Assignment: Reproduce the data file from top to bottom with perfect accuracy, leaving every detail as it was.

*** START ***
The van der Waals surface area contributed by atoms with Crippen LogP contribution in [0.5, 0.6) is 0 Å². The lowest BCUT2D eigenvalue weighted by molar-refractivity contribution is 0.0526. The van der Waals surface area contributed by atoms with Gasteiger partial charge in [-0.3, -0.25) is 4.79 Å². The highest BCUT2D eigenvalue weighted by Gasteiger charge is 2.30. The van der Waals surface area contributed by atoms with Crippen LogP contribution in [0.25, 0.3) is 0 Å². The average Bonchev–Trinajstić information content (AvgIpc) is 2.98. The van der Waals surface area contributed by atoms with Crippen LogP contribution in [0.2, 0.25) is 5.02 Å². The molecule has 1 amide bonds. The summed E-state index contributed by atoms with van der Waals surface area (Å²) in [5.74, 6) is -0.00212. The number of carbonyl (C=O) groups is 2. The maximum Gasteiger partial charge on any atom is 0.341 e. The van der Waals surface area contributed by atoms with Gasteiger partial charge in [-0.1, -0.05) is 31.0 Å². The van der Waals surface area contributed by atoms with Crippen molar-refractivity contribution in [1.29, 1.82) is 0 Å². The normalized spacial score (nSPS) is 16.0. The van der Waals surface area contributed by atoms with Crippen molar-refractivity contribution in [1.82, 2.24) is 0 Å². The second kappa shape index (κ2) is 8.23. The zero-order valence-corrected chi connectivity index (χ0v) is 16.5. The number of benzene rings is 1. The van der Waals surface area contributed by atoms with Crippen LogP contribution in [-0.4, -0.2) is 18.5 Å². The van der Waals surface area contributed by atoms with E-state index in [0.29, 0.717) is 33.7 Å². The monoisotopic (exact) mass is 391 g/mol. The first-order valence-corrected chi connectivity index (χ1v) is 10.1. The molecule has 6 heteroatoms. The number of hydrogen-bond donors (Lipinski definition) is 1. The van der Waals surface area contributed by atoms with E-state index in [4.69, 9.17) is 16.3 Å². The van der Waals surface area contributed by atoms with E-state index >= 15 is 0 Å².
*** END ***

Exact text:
The van der Waals surface area contributed by atoms with Crippen LogP contribution in [0.5, 0.6) is 0 Å². The lowest BCUT2D eigenvalue weighted by molar-refractivity contribution is 0.0526. The van der Waals surface area contributed by atoms with Gasteiger partial charge in [-0.3, -0.25) is 4.79 Å². The highest BCUT2D eigenvalue weighted by Gasteiger charge is 2.30. The van der Waals surface area contributed by atoms with Crippen LogP contribution in [0.25, 0.3) is 0 Å². The average Bonchev–Trinajstić information content (AvgIpc) is 2.98. The van der Waals surface area contributed by atoms with Crippen LogP contribution in [0.2, 0.25) is 5.02 Å². The molecule has 1 amide bonds. The summed E-state index contributed by atoms with van der Waals surface area (Å²) in [5.74, 6) is -0.00212. The number of carbonyl (C=O) groups is 2. The maximum Gasteiger partial charge on any atom is 0.341 e. The van der Waals surface area contributed by atoms with Gasteiger partial charge in [-0.1, -0.05) is 31.0 Å². The van der Waals surface area contributed by atoms with Crippen molar-refractivity contribution in [1.29, 1.82) is 0 Å². The normalized spacial score (nSPS) is 16.0. The van der Waals surface area contributed by atoms with Crippen molar-refractivity contribution in [1.82, 2.24) is 0 Å². The second kappa shape index (κ2) is 8.23. The zero-order valence-corrected chi connectivity index (χ0v) is 16.5. The number of benzene rings is 1. The van der Waals surface area contributed by atoms with Crippen LogP contribution in [-0.4, -0.2) is 18.5 Å². The van der Waals surface area contributed by atoms with E-state index in [0.29, 0.717) is 33.7 Å². The monoisotopic (exact) mass is 391 g/mol. The first-order valence-corrected chi connectivity index (χ1v) is 10.1. The molecule has 6 heteroatoms. The number of hydrogen-bond donors (Lipinski definition) is 1. The van der Waals surface area contributed by atoms with E-state index in [4.69, 9.17) is 16.3 Å². The van der Waals surface area contributed by atoms with E-state index >= 15 is 0 Å².